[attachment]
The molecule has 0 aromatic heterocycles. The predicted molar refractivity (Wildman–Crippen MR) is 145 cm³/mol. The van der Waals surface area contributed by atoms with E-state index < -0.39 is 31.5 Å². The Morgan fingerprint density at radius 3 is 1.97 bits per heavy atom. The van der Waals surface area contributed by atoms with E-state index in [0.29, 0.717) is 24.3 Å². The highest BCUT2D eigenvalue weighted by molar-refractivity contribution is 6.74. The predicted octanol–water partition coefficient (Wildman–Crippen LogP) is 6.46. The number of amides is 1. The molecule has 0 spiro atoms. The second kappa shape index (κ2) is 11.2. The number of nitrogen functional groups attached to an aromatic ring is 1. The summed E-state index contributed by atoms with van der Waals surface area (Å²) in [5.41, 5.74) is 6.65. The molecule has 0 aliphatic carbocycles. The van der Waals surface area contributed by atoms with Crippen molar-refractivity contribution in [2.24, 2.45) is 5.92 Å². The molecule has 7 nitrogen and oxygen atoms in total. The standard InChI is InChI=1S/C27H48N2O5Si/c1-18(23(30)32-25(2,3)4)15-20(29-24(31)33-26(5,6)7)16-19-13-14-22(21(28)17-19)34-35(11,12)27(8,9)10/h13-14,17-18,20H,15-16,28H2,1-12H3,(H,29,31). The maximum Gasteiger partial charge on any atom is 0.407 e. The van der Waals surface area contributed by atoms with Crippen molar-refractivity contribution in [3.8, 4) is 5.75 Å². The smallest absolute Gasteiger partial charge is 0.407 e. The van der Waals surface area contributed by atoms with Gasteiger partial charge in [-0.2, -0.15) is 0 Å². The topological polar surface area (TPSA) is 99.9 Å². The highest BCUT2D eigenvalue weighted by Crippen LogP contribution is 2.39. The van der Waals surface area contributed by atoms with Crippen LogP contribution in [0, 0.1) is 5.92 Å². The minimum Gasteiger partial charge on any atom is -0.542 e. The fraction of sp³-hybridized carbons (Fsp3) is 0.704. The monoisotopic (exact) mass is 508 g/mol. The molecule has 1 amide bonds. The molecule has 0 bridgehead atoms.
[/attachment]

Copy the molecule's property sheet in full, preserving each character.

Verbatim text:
The molecule has 0 aromatic heterocycles. The predicted molar refractivity (Wildman–Crippen MR) is 145 cm³/mol. The van der Waals surface area contributed by atoms with E-state index < -0.39 is 31.5 Å². The Morgan fingerprint density at radius 3 is 1.97 bits per heavy atom. The van der Waals surface area contributed by atoms with E-state index in [0.29, 0.717) is 24.3 Å². The highest BCUT2D eigenvalue weighted by molar-refractivity contribution is 6.74. The predicted octanol–water partition coefficient (Wildman–Crippen LogP) is 6.46. The number of amides is 1. The molecule has 0 spiro atoms. The second kappa shape index (κ2) is 11.2. The number of nitrogen functional groups attached to an aromatic ring is 1. The summed E-state index contributed by atoms with van der Waals surface area (Å²) in [5.41, 5.74) is 6.65. The molecule has 0 aliphatic carbocycles. The van der Waals surface area contributed by atoms with Crippen molar-refractivity contribution in [2.24, 2.45) is 5.92 Å². The molecule has 7 nitrogen and oxygen atoms in total. The standard InChI is InChI=1S/C27H48N2O5Si/c1-18(23(30)32-25(2,3)4)15-20(29-24(31)33-26(5,6)7)16-19-13-14-22(21(28)17-19)34-35(11,12)27(8,9)10/h13-14,17-18,20H,15-16,28H2,1-12H3,(H,29,31). The maximum Gasteiger partial charge on any atom is 0.407 e. The van der Waals surface area contributed by atoms with Crippen molar-refractivity contribution in [3.8, 4) is 5.75 Å². The smallest absolute Gasteiger partial charge is 0.407 e. The van der Waals surface area contributed by atoms with Gasteiger partial charge in [-0.2, -0.15) is 0 Å². The topological polar surface area (TPSA) is 99.9 Å². The highest BCUT2D eigenvalue weighted by Crippen LogP contribution is 2.39. The van der Waals surface area contributed by atoms with Crippen LogP contribution in [0, 0.1) is 5.92 Å². The minimum Gasteiger partial charge on any atom is -0.542 e. The fraction of sp³-hybridized carbons (Fsp3) is 0.704. The monoisotopic (exact) mass is 508 g/mol. The molecule has 1 amide bonds. The molecule has 0 bridgehead atoms.